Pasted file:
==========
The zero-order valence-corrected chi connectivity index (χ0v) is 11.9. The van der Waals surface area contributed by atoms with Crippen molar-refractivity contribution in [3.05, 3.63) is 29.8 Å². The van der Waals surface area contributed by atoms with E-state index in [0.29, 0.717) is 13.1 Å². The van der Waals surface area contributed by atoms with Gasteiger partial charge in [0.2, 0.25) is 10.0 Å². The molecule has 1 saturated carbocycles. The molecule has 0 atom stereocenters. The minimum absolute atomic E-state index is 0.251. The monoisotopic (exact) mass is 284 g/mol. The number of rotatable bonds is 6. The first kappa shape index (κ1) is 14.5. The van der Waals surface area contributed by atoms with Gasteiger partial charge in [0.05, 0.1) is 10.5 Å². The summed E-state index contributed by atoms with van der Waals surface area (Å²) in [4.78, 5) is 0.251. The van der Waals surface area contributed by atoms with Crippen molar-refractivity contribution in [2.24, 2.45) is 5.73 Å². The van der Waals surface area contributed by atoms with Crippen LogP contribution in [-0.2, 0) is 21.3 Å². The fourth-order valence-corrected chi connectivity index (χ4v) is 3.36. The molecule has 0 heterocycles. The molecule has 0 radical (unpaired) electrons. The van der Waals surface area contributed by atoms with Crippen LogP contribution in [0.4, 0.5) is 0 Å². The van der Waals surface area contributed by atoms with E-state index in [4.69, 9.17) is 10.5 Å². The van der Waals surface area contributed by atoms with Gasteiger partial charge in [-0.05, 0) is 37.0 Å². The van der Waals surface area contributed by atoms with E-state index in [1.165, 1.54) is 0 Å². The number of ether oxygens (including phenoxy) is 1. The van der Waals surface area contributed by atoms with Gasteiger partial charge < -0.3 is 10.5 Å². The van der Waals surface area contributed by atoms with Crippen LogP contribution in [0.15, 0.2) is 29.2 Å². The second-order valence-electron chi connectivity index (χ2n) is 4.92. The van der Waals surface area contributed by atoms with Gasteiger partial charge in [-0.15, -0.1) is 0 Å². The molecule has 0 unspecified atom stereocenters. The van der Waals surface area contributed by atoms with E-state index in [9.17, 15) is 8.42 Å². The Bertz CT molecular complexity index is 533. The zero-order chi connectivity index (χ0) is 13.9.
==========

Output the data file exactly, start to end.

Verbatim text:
The zero-order valence-corrected chi connectivity index (χ0v) is 11.9. The van der Waals surface area contributed by atoms with Crippen molar-refractivity contribution in [3.05, 3.63) is 29.8 Å². The van der Waals surface area contributed by atoms with E-state index in [0.29, 0.717) is 13.1 Å². The van der Waals surface area contributed by atoms with Gasteiger partial charge in [0.2, 0.25) is 10.0 Å². The molecule has 1 saturated carbocycles. The molecule has 0 atom stereocenters. The minimum absolute atomic E-state index is 0.251. The monoisotopic (exact) mass is 284 g/mol. The number of rotatable bonds is 6. The first kappa shape index (κ1) is 14.5. The van der Waals surface area contributed by atoms with Gasteiger partial charge in [0.05, 0.1) is 10.5 Å². The summed E-state index contributed by atoms with van der Waals surface area (Å²) in [4.78, 5) is 0.251. The van der Waals surface area contributed by atoms with Crippen molar-refractivity contribution in [2.24, 2.45) is 5.73 Å². The van der Waals surface area contributed by atoms with Crippen LogP contribution in [-0.2, 0) is 21.3 Å². The fourth-order valence-corrected chi connectivity index (χ4v) is 3.36. The molecule has 0 heterocycles. The molecule has 0 radical (unpaired) electrons. The van der Waals surface area contributed by atoms with Crippen LogP contribution in [0.4, 0.5) is 0 Å². The van der Waals surface area contributed by atoms with E-state index in [4.69, 9.17) is 10.5 Å². The van der Waals surface area contributed by atoms with Gasteiger partial charge in [-0.05, 0) is 37.0 Å². The van der Waals surface area contributed by atoms with E-state index in [1.165, 1.54) is 0 Å². The number of ether oxygens (including phenoxy) is 1. The van der Waals surface area contributed by atoms with Gasteiger partial charge < -0.3 is 10.5 Å². The van der Waals surface area contributed by atoms with Crippen LogP contribution in [0.15, 0.2) is 29.2 Å². The second-order valence-electron chi connectivity index (χ2n) is 4.92. The van der Waals surface area contributed by atoms with Gasteiger partial charge in [-0.15, -0.1) is 0 Å². The molecule has 0 unspecified atom stereocenters. The van der Waals surface area contributed by atoms with E-state index in [9.17, 15) is 8.42 Å². The Bertz CT molecular complexity index is 533. The zero-order chi connectivity index (χ0) is 13.9.